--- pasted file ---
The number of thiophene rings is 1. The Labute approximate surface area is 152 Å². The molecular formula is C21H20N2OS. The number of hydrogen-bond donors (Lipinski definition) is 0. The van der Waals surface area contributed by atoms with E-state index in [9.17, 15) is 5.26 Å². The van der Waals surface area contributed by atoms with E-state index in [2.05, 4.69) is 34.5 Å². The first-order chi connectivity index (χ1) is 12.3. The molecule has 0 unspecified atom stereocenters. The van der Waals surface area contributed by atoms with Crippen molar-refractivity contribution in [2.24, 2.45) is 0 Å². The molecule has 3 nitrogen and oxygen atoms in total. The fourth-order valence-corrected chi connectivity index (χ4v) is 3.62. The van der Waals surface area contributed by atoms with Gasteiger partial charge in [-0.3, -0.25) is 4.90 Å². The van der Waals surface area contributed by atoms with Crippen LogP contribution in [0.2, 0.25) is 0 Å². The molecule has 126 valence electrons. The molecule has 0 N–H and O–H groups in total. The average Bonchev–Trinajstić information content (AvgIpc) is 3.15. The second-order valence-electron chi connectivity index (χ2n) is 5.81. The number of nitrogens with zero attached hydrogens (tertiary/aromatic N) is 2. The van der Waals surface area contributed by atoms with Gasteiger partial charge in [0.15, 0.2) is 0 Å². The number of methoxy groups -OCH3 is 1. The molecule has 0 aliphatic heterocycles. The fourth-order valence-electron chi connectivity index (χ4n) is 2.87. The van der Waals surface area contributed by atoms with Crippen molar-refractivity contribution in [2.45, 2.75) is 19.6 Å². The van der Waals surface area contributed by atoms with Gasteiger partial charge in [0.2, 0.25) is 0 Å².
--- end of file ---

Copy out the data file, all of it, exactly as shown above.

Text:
The number of thiophene rings is 1. The Labute approximate surface area is 152 Å². The molecular formula is C21H20N2OS. The number of hydrogen-bond donors (Lipinski definition) is 0. The van der Waals surface area contributed by atoms with E-state index in [9.17, 15) is 5.26 Å². The van der Waals surface area contributed by atoms with E-state index in [2.05, 4.69) is 34.5 Å². The first-order chi connectivity index (χ1) is 12.3. The molecule has 0 unspecified atom stereocenters. The van der Waals surface area contributed by atoms with Crippen molar-refractivity contribution in [2.24, 2.45) is 0 Å². The molecule has 3 nitrogen and oxygen atoms in total. The fourth-order valence-corrected chi connectivity index (χ4v) is 3.62. The van der Waals surface area contributed by atoms with Gasteiger partial charge in [-0.3, -0.25) is 4.90 Å². The van der Waals surface area contributed by atoms with Crippen LogP contribution in [0.2, 0.25) is 0 Å². The molecule has 126 valence electrons. The molecule has 0 N–H and O–H groups in total. The average Bonchev–Trinajstić information content (AvgIpc) is 3.15. The second-order valence-electron chi connectivity index (χ2n) is 5.81. The number of nitrogens with zero attached hydrogens (tertiary/aromatic N) is 2. The van der Waals surface area contributed by atoms with Gasteiger partial charge in [0.15, 0.2) is 0 Å². The number of methoxy groups -OCH3 is 1. The molecule has 0 aliphatic heterocycles. The fourth-order valence-electron chi connectivity index (χ4n) is 2.87. The van der Waals surface area contributed by atoms with Crippen molar-refractivity contribution in [2.45, 2.75) is 19.6 Å². The van der Waals surface area contributed by atoms with Gasteiger partial charge in [0.2, 0.25) is 0 Å².